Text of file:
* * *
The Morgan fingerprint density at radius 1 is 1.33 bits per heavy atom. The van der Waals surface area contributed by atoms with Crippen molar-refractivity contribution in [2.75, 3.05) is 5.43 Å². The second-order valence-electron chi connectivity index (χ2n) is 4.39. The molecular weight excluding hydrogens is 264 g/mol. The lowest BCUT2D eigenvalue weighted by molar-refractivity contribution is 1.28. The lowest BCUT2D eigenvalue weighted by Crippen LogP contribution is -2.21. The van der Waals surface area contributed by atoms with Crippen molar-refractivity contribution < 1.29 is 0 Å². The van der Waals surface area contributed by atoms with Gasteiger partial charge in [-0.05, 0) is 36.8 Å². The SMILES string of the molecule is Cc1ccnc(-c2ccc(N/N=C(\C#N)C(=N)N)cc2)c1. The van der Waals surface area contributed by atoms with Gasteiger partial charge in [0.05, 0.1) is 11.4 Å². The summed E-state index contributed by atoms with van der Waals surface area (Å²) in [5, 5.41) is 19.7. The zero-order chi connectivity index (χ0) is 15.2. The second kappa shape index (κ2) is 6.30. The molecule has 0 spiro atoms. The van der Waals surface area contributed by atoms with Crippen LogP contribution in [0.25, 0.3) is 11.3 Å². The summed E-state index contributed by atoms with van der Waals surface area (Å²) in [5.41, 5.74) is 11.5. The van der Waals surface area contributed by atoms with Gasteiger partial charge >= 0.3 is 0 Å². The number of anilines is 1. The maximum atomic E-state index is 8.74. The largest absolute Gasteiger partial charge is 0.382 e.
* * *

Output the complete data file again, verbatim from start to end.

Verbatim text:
The Morgan fingerprint density at radius 1 is 1.33 bits per heavy atom. The van der Waals surface area contributed by atoms with Crippen molar-refractivity contribution in [2.75, 3.05) is 5.43 Å². The second-order valence-electron chi connectivity index (χ2n) is 4.39. The molecular weight excluding hydrogens is 264 g/mol. The lowest BCUT2D eigenvalue weighted by molar-refractivity contribution is 1.28. The lowest BCUT2D eigenvalue weighted by Crippen LogP contribution is -2.21. The van der Waals surface area contributed by atoms with Crippen molar-refractivity contribution < 1.29 is 0 Å². The van der Waals surface area contributed by atoms with Gasteiger partial charge in [-0.05, 0) is 36.8 Å². The SMILES string of the molecule is Cc1ccnc(-c2ccc(N/N=C(\C#N)C(=N)N)cc2)c1. The van der Waals surface area contributed by atoms with Gasteiger partial charge in [0.05, 0.1) is 11.4 Å². The summed E-state index contributed by atoms with van der Waals surface area (Å²) in [5, 5.41) is 19.7. The zero-order chi connectivity index (χ0) is 15.2. The second kappa shape index (κ2) is 6.30. The molecule has 0 spiro atoms. The van der Waals surface area contributed by atoms with Crippen LogP contribution in [0.25, 0.3) is 11.3 Å². The summed E-state index contributed by atoms with van der Waals surface area (Å²) in [5.41, 5.74) is 11.5. The van der Waals surface area contributed by atoms with Gasteiger partial charge >= 0.3 is 0 Å². The number of anilines is 1. The maximum atomic E-state index is 8.74. The largest absolute Gasteiger partial charge is 0.382 e.